Basic Consultation

Saskatchewan’s government doesn’t respect Indigenous people

IndigNation by Bev Cardinal

“It does not require many words to speak the truth.”  —Chief Joseph

Northern Saskatchewan has the most beautiful, untouched lands, forests and endless bodies of clean water in our province. It’s also home to many of our most traditional Indigenous peoples and communities. And no, gentle readers, the “north” I’m talking about does not mean Lloydminster, Meadow Lake, Prince Albert, Tobin Lake or even Big River but rather all the vast and remote territory included within the Northern Saskatchewan Administration District (NSAD). Google it; it’s amazing!

Unfortunately as we already know, the north is now fighting the COVID-19 pandemic with alarming numbers of cases. The northern communities and their leadership anticipated this; they planned for this; they took this bitch of a pandemic seriously. Indigenous and northern leadership are due our extreme respect for genuinely understanding their communities and the needs of their people, and for knowing and valuing — inherently and morally — the importance of collaboration, cooperation and strategic, proactive planning. Along with selfless northern-based health care workers and first responders, our province’s northern leaders and community members are contributing to saving human lives and keeping residents safe. Thank you all!

Too bad the same cannot be said for Premier Moe and his Cabinet, who continue to believe that this pandemic “ended” on May 4 when they “re-opened Saskatchewan” and returned to the golf greens. It must be really dark and cozy in there, folks, with your heads in the sand.

Not Squirrels

The blinders worn by Moe and his people are part of a deliberate pattern of “Indigenous non-relations.” Every so often, something happens that reminds them Indigenous people exist and they come out of their collective amnesic haze (“oh look, there’s a squirrel!”). Then, for a brief and fleeting moment, we’re treated as threats to public safety and then abruptly dismissed (such as the Justice for Our Stolen Children tipi camp, or the aftermath of the Colten Boushie murder trial or Idle No More protests), all in the hope that we won’t rise again from our burrows for a long, long while.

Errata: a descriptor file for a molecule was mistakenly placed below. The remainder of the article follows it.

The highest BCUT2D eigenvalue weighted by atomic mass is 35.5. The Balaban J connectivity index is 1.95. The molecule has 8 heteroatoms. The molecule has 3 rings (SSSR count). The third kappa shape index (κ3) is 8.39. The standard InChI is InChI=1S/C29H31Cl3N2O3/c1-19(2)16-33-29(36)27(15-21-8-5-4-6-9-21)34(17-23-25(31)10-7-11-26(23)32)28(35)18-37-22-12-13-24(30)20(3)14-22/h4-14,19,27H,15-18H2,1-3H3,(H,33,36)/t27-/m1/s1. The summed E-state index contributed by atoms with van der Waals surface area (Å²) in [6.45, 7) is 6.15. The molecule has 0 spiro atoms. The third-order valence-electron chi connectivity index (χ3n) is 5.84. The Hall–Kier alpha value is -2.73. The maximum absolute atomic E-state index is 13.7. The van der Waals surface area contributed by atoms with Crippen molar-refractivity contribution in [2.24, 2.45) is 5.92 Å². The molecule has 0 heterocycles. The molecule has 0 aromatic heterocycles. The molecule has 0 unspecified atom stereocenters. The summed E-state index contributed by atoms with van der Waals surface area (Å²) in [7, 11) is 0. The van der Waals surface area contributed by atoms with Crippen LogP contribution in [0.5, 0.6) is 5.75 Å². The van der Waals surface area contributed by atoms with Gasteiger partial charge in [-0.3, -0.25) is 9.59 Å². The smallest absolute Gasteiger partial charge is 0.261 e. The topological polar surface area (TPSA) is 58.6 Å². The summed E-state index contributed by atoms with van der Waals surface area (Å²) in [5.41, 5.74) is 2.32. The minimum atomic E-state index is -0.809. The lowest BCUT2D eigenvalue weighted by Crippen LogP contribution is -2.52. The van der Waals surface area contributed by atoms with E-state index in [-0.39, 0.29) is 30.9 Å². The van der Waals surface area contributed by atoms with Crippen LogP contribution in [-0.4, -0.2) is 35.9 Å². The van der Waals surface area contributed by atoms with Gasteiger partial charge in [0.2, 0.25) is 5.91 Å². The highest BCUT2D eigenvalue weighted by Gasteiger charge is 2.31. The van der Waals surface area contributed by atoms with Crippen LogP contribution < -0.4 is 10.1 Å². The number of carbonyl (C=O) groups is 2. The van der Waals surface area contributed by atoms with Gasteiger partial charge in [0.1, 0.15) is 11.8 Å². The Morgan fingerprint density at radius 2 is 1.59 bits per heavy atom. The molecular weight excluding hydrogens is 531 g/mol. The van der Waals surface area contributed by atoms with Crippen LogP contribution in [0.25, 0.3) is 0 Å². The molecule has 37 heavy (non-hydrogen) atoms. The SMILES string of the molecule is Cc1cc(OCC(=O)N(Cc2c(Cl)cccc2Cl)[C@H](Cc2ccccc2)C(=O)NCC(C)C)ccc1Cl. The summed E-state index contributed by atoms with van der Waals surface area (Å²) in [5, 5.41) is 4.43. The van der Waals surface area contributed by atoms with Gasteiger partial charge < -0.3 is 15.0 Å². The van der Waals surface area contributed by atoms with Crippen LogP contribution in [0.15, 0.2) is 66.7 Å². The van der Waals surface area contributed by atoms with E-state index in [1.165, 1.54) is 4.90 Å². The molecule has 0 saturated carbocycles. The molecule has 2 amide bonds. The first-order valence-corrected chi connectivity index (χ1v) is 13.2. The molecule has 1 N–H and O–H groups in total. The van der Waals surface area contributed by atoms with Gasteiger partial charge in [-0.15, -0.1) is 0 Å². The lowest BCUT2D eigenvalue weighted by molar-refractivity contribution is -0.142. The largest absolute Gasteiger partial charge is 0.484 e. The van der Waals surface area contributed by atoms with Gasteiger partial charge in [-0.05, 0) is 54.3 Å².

But when they get smacked upside their heads and publicly called out by the likes of political opponent Buckley Belanger, NDP MLA for Athabasca, for lying about their complete lack of consultation with northern leaders and communities about the COVID-19 pandemic response, they get a lot more nasty (as in, “Exterminate those f’ing squirrels once and for all!”).

Moe and his Minister of Health, Jim Reiter put on an ostentatious show of surprise and annoyance when Belanger’s truth received so much media attention. But trying to hide their complete disdain and disregard for the north only caused them more embarrassment. They were authoritarian and paternalistic, implying that Indigenous communities couldn’t secure their own borders, weren’t knowledgeable enough to isolate and are basically incapable of taking care of themselves “properly”. So quick to judgement. So obviously fearful and anxious.

Buckley was polite; he simply called them all “full of beans.” I’m not polite. They’re contemptible and should be ashamed of themselves.

Change The Walk, Change The Talk

Indigenous people will not be silent or deferential about racist attitudes any longer. We are nations of people with traditional laws, governance structures, constitutions and citizens. We take seriously our rights and moral obligations to care for and protect our people. Learn to trust and respect our knowledge and our expertise (because yes, many of us now have more formal education than most of Premier Moe’s cabinet members).

But more importantly, put down your shields of fear, work with us, collaborate and walk alongside us. It’s in everyone’s best interest.

Maskawâtisik kahkiyaw (“Stay well, everyone!”)! Miigwech/Marci! 

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